Another reason for the speed and size of this shift is the nature of service work, especially in our Internet world. Manufacturers must spend years and billions of dollars erecting plants overseas and setting up distribution chains for supply and shipments before moving work offshore. But service jobs need much less infrastructure. Many need only a desk, computer, and Net access.
To be sure, much of today's job jitters are rooted in this rudderless economy. But a structural change is also afoot that could result in a worsening job picture 10 or 15 years down the road. Overall, the global economy will do much better, but the U.S. workforce may face frequent career changes and downward pressures on wages through every part of the economy subject to competition from foreign labor. And that's just as baby boomers will be counting on younger workers to pay a lot of money into the Social Security fund.
What can be done now to prevent such a dreary outcome? There are no quick or easy fixes. Legislation blocking jobs from moving overseas would amount to 1930s-style protectionism. "It would be foolish to stop companies from outsourcing," says Robert B. Reich, former Labor Secretary under President Bill Clinton. "It would make our companies less competitive."
Some in Congress suggest tax credits for companies who keep jobs in the U.S. The risk there is that companies will extort bigger breaks -- even for positions they never plan to move.
Instead, more attention should be paid to educating the U.S. workforce. America is on the cutting edge of the information and technology economy. But others are catching up. India and China award more natural science and engineering degrees than we do.
The only way the U.S. will keep one rung ahead of the rest of the world is to ensure that we have a broadly educated workforce that keeps learning. At the corporate level, training programs would help current employees move up to better positions. And the government should overhaul jobless benefits to allow displaced workers the time and money to enter new careers.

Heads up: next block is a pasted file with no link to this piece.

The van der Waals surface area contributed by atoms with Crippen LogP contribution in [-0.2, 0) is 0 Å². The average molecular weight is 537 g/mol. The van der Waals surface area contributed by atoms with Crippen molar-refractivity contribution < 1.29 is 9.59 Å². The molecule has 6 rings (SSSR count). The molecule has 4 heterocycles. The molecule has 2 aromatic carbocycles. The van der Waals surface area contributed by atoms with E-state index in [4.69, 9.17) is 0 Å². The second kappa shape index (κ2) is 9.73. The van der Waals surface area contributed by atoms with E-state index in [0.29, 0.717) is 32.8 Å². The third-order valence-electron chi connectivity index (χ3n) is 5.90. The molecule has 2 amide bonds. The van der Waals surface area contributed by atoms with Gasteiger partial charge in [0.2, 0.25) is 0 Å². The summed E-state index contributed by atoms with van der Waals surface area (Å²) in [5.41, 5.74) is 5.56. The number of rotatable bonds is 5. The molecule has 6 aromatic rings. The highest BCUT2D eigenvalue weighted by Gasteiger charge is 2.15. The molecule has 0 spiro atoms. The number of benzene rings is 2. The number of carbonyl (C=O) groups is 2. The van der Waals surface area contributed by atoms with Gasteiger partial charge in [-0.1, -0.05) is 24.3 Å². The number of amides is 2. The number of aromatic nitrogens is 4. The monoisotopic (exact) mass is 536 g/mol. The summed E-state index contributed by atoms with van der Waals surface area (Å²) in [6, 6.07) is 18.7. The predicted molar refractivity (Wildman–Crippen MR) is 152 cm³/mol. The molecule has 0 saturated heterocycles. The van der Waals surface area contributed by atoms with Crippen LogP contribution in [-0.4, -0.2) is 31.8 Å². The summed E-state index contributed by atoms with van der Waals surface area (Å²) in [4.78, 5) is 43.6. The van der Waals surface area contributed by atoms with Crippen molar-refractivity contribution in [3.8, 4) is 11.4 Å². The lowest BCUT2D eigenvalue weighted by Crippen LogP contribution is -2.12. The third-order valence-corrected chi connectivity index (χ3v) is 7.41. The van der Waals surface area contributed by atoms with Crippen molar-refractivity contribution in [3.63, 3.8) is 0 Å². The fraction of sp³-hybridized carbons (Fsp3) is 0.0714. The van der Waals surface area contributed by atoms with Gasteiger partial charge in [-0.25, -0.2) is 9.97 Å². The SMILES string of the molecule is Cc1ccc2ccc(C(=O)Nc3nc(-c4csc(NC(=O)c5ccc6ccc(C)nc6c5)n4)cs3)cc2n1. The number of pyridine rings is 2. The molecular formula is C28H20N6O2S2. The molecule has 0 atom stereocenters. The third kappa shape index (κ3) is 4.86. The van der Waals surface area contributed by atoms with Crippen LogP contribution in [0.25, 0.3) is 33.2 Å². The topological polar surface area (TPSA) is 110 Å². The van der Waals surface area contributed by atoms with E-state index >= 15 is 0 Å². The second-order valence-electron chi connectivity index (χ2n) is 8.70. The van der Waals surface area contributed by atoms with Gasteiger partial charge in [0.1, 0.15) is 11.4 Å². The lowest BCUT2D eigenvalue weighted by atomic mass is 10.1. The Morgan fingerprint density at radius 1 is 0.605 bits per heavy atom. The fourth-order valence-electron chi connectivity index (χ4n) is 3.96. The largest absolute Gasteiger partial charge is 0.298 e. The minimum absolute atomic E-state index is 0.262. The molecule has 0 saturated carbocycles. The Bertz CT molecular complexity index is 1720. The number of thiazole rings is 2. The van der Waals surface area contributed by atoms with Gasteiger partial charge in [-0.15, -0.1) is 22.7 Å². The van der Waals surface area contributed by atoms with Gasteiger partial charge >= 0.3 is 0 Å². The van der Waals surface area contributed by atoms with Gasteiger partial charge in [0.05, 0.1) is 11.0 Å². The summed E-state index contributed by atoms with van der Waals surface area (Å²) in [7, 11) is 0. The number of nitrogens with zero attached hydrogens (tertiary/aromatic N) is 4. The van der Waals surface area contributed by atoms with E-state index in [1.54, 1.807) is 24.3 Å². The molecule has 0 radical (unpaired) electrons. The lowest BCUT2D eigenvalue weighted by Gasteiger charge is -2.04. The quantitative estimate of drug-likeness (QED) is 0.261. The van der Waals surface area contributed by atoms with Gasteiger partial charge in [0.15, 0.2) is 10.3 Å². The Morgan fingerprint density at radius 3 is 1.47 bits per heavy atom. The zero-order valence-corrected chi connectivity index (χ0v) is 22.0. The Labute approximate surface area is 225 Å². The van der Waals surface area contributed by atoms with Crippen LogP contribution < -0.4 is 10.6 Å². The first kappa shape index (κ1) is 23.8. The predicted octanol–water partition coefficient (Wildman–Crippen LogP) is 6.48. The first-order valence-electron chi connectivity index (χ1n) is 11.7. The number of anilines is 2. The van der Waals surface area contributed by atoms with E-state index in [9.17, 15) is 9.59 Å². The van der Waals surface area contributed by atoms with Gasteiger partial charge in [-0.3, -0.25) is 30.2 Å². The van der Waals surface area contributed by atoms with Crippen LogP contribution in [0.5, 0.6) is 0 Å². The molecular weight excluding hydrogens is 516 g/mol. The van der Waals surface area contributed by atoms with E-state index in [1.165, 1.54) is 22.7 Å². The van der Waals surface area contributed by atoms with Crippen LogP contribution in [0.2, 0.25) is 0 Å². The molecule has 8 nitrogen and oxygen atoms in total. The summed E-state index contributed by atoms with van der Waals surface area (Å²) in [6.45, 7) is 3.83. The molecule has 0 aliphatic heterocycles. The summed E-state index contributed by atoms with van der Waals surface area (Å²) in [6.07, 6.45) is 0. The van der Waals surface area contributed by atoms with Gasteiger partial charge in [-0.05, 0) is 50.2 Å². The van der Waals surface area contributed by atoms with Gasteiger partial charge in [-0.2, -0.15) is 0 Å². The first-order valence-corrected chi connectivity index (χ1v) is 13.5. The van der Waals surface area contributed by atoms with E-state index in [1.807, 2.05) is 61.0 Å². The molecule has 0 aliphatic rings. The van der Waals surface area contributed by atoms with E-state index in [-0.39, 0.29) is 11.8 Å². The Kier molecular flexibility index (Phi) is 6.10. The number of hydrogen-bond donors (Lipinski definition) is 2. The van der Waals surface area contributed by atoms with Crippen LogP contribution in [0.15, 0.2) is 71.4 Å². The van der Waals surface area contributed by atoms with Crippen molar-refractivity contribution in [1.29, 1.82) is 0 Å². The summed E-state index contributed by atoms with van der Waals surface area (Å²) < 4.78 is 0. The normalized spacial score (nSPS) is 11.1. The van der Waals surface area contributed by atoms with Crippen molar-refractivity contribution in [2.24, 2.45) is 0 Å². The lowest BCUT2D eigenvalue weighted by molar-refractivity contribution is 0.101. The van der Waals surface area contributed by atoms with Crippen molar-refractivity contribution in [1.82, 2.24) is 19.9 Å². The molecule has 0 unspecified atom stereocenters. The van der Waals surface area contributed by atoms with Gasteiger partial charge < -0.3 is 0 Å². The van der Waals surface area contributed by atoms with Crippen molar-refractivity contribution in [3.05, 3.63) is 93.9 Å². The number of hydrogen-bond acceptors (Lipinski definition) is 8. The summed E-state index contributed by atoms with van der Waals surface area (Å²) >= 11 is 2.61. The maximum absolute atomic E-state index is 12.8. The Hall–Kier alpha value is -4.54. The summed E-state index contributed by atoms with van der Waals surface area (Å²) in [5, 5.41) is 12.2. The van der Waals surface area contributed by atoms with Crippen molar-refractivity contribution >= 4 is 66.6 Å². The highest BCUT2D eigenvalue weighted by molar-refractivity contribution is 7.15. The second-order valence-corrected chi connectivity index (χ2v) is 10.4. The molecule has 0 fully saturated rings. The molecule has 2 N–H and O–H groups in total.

Optimists argue that the U.S. will keep its innovation lead because it has invented new products before. But that underestimates the risk of being overtaken as skill and education levels rise elsewhere. Unless we focus on maintaining a better-educated workforce, that risk will only rise.
By Kathleen Madigan
Business Outlook Editor Madigan still believes in free trade.
America's strongest suit is innovation, which will always create new high-paying positions
Think of the world economy as a ladder. On the bottom rungs are the countries producing mainly textiles and other low-tech goods. Toward the top are the U.S. and other leading economies, which make sophisticated electronics, software, and pharmaceuticals. Up and down the middle rungs are all the other nations, manufacturing everything from steel to autos to memory chips.
Viewed in this way, economic development is simple: Everyone tries to climb to the next rung. This works well if the topmost countries can create new industries and products. Such invention allows older industries to move overseas while fresh jobs are generated at home. But if innovation stalls at the highest rung -- well, that's bad news for Americans, who must compete with lower-wage workers elsewhere.
Today, many are worried that the U.S. has reached the top of the ladder and run out of rungs. A growing number of high-tech and other white-collar jobs are moving to India, China, and other places. At the same time, there's nothing readily apparent to replace those exported jobs. What's more, the countries snatching jobs are producing large numbers of college graduates for the first time. The fear is that the U.S. educated class will be ground down by globalization, just as blue-collar workers were in the 1970s and '80s.